The promenade is a busy roadway for bikes and pedestrians but it is possible to step down on to the sand and find plenty of space to observe the 2 m rule. I love to ride my bike along the promenade however I do not agree that bikes should be free to dominate the path and to play dodgems with pedestrians. Many times, I have wished the authorities would ban all wheeled vehicles, be they bikes, skateboards, cars, etc and avoid the risk of collision with the children, dogs, elderly etc.
These moss covered rocks gave the appearance of green hills erupting from the sand. One step up could be a dangerous decision as the moss acts like ice on a ski slope and I have witnessed the fall of a few unsuspecting victims.
Last night’s announcement of the plan for coming out of the UK lockdown has left some of the population confused but hopeful that we will soon be able to have time with our families. For us, that has been the hardest thing about the situation. Zoom meetings are fun but they don’t replace the real pleasure of being with our loved ones.
Today the weather has changed and the winds are ablowin. We were attacked by swirls of sand as we took our daily exercise today and the waves crashed along the shore. It was very different to the calm weather of the weekend when not a ripple disturbed the harbour waters.
Lindsay with Michelle the founder of the LLL clubs
I was honoured to be invited by Michelle to be the lunchtime speaker at the local branch of the LiveLaughLadies Club. The event was well attended and I gave my audience an insight to life as a writer, the true facts behind my novel Silencio, and what it’s really like to publish a book.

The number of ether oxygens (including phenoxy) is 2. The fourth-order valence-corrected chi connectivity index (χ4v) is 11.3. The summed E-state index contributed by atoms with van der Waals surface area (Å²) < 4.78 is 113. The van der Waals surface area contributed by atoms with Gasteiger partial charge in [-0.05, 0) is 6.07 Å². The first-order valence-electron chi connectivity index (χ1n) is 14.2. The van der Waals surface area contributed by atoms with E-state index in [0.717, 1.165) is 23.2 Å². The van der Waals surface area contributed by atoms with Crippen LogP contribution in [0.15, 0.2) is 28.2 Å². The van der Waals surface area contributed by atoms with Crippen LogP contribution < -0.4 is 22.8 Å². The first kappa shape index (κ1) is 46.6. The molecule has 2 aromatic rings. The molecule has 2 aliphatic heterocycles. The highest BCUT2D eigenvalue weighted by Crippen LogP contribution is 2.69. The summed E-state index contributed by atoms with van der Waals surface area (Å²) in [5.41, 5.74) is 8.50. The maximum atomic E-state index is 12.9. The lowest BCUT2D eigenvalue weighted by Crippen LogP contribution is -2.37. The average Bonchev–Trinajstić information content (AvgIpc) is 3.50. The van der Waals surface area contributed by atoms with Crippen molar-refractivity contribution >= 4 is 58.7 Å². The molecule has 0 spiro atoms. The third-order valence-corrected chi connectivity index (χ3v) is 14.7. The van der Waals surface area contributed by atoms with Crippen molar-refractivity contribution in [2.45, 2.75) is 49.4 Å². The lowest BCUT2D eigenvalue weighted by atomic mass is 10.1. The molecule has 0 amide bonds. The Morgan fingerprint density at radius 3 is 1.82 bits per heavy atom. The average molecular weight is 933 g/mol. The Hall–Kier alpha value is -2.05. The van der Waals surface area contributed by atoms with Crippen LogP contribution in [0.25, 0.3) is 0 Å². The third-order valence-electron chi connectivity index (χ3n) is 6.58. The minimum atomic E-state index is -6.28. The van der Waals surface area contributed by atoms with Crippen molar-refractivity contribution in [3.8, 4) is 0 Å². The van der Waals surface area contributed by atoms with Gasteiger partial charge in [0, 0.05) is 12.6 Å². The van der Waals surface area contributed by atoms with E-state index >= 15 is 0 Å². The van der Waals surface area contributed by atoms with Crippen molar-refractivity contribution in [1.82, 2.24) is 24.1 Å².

The LLL concept was conceived by Michelle and the following statement from the website gives you an idea of the aims of the clubs.
‘Founded by Michelle Bartlett in 2014 on the south coast, Live Laugh Love Ladies Club is a club with a difference. These clubs are about fun, love and laughter for ladies over 18 to meet, relax and enjoy an inspirational guest speaker, delicious food and great company. It’s not a club for business, it is a social club for all women.’
I’ve been experimenting with the form of cinquain in poetry today. Poetry is not my natural writing model but I love reading it and today I have been told that my daughter has felt my grandchild kick for the first time so it seems a fun thing to try today. Feedback is welcome as I am always striving for improvement.
We have waited and yearned
for this moment of arrival.
This form of poetry has 5 lines
THE MAN IN THE PARK
through the wild night,
caring not for the others,
his spirit abandoned and free.
Today I am thrilled that I am the guest blogger on Jenny Kane’s entertaining website, a perfect blend of coffee and articles about writing, books and life. Jenny is a talented writer living in the southwest UK and we connected through a Facebook group for local authors.
Click on the link below to read my article about how real life affects fiction writing.
Also at http://www.jennykane.co.uk
Here is the beautiful Westbourne Bookshop. The owners have just celebrated their first birthday and are working hard to create the perfect environment to shelter the work of the authors.
And look at what is on their shelves. My own novel Silencio.